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On Saturday, May 30, friends, associates and labour comrades virtually gathered to honour Tajudeen Abdul-Raheem and Abubakar Momoh both of whom stood for true Pan-Africanism.

Tajudeen, a writer and general secretary of the Pan-African Movement died on May 29, 2009, while Momoh passed on on the same day in 2017.

Celebrating the third and seventeenth anniversary of both icons, the governor of Ekiti State, Kayode Fayemi, said this is a moment of reflection and also for the celebration of the two comrades.

Describing both Tajudeen and Momoh as people who did not just see Africa as a geographic location, Kayode said, the duo always saw solutions and possibilities amid challenges and difficulties.

The governor said that there is need for Africans to re-engage and connect with each other with the Pan-African ideology.

“COVID-19 is an opportunity for Africa more than it is adversity, it is an opportunity to reject the insularity and protectionism. We must reconnect in Pan-African politics,” Kayode said.

In her contribution, Dr Awino Okech, an academic, based at the University of London’s School of Oriental and Africa Studies (SOAS) said Africans need to be able to create multiple leaders and chiefs who would help the younger generation find focus.

According to Awino, the Coronavirus pandemic is not just an incidence but it has made the continent aware of challenges of Africa’s declining economies, health systems and poor leadership.

Further describing Tajudeen and Momoh as connectors who opened their doors to the younger ones, Professor Awino said Africans need to reconnect new social movements to progressive African academics.

“Some movements have been captured by the deep state and power merchants, we need to create political parties and structures that would reflect and project the Pan-Africanism dream, ” Dr Awino said.

In her address, Professor Funmi Olonosakin, the founder and former Director of the African Leadership Centre (ALC) said at a time like this, certain things are key.

She said these include; new ways of working, new models of leadership, organisation of the state and solidarity with the next generation.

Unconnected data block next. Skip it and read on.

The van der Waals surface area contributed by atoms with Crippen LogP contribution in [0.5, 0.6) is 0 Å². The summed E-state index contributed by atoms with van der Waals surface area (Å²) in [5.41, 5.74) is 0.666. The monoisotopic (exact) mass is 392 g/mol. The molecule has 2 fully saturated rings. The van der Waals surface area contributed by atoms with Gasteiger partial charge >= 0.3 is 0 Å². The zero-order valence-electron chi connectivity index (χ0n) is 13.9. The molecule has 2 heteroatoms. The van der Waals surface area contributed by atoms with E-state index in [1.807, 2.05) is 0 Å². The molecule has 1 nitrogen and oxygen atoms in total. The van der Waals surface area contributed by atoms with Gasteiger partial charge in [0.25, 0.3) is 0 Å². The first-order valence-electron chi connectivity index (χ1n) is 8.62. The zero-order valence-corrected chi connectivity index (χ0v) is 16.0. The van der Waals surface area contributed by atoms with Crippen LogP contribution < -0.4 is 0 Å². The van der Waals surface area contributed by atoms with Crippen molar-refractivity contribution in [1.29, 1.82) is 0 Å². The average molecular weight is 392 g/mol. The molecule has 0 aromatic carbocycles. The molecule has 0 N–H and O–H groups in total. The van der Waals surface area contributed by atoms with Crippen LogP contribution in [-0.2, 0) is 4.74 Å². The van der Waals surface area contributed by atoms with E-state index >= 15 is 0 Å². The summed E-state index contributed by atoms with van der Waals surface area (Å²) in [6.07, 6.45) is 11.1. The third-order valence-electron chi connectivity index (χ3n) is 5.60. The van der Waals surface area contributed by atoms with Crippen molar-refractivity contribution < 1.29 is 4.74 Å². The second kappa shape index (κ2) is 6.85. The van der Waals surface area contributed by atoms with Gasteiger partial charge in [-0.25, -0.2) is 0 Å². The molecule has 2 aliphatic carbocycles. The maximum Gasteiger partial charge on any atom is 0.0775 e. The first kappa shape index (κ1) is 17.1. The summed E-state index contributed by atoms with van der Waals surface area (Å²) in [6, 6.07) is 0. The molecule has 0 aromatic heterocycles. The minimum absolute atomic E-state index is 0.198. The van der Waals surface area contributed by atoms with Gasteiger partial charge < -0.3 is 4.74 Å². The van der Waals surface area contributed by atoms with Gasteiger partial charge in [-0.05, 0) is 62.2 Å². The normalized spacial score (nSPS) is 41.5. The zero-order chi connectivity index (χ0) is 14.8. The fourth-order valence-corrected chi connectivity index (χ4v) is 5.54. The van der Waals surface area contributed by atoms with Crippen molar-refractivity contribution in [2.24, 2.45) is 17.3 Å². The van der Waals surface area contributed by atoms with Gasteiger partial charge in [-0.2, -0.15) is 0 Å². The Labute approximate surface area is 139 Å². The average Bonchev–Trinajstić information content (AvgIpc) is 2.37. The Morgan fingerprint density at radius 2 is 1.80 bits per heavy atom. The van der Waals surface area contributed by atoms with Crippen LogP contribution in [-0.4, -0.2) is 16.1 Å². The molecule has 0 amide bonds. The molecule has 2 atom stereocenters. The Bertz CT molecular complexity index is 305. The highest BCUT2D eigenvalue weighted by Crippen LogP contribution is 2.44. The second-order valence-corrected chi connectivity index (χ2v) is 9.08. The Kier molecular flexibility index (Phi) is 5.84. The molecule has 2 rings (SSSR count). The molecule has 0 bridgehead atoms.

Professor Funmi said: “Two things stand out namely: the relative silence of the African Union and the question of the leadership of the future.”

“How do we mobilise together to transform Africa?” She queried.

In addition, Horace Campbell, a professor of African-America studies and political science at the Syracuse University, New York called for the transformation of realities facing the continent including environmental justice and building shared infrastructure to transform lives across Africa.

Professor Campbell said the COVID-19 has sharpened the question of peace, development and the need tor organisation among the African people.

Professor Campbell: “There is a clear limit of military management of the international system.  We are moving into the era of a multi-polar currency world. Social justice is key.”

He called for support and upliftment of the dignity of Africans and Afro-descendants’ struggle to be human and strengthen the spirit of the people.

Also, a former chairman of the National Human Rights Commission and the senior team manager for the Africa Program of Open Society Justice Initiative, Chidi Odinkalu, said Tajudeen’s anthem was “one struggle, many fronts”.

According to Odinkalu, this implies that Pan-Africanists should never think of anyone as too irrelevant as what everyone brings to the table must be respected.

Also, decrying the state of election processes in Africa, Odinkalu said beyond intergenerational dialogue, there is a need for Pan-Africanists to consciously and deliberately work towards replacing themselves on earth.

“The silence from African Union is quite deafening; more needs to be done and we need to demand accountability from our governments in Africa, ” he said.

Odinkalu added: “COVID-19 has surfaced a crisis of regionalism and regional integration. Question is, how do we work better with AU, Regional institutions and African governments?”

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